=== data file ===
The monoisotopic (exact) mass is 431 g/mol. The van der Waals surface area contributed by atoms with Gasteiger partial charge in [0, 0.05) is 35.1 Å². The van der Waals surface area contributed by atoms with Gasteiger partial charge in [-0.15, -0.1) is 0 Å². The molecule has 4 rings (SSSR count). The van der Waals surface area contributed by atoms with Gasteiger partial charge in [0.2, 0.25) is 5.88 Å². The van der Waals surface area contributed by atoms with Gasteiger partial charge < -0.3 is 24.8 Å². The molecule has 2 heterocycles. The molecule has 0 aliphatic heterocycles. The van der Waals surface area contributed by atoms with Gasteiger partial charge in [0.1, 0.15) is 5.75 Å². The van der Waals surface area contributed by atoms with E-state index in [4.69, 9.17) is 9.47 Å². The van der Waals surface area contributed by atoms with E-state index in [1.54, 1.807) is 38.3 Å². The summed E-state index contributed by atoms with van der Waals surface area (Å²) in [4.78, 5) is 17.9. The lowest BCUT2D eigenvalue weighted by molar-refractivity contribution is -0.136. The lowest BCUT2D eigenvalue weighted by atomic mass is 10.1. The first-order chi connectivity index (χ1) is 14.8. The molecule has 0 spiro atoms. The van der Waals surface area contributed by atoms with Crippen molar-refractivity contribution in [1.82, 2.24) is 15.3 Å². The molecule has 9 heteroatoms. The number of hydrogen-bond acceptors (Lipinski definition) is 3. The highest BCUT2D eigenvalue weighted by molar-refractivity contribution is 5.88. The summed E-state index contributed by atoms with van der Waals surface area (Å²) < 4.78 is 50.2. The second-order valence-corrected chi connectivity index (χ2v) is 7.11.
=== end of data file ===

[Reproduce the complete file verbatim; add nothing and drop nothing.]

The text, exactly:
The monoisotopic (exact) mass is 431 g/mol. The van der Waals surface area contributed by atoms with Gasteiger partial charge in [0, 0.05) is 35.1 Å². The van der Waals surface area contributed by atoms with Gasteiger partial charge in [-0.15, -0.1) is 0 Å². The molecule has 4 rings (SSSR count). The van der Waals surface area contributed by atoms with Gasteiger partial charge in [0.2, 0.25) is 5.88 Å². The van der Waals surface area contributed by atoms with Gasteiger partial charge < -0.3 is 24.8 Å². The molecule has 2 heterocycles. The molecule has 0 aliphatic heterocycles. The van der Waals surface area contributed by atoms with Gasteiger partial charge in [0.1, 0.15) is 5.75 Å². The van der Waals surface area contributed by atoms with E-state index in [4.69, 9.17) is 9.47 Å². The van der Waals surface area contributed by atoms with E-state index in [1.54, 1.807) is 38.3 Å². The summed E-state index contributed by atoms with van der Waals surface area (Å²) in [4.78, 5) is 17.9. The lowest BCUT2D eigenvalue weighted by molar-refractivity contribution is -0.136. The lowest BCUT2D eigenvalue weighted by atomic mass is 10.1. The first-order chi connectivity index (χ1) is 14.8. The molecule has 0 spiro atoms. The van der Waals surface area contributed by atoms with Crippen molar-refractivity contribution in [1.82, 2.24) is 15.3 Å². The molecule has 9 heteroatoms. The number of hydrogen-bond acceptors (Lipinski definition) is 3. The highest BCUT2D eigenvalue weighted by molar-refractivity contribution is 5.88. The summed E-state index contributed by atoms with van der Waals surface area (Å²) < 4.78 is 50.2. The second-order valence-corrected chi connectivity index (χ2v) is 7.11.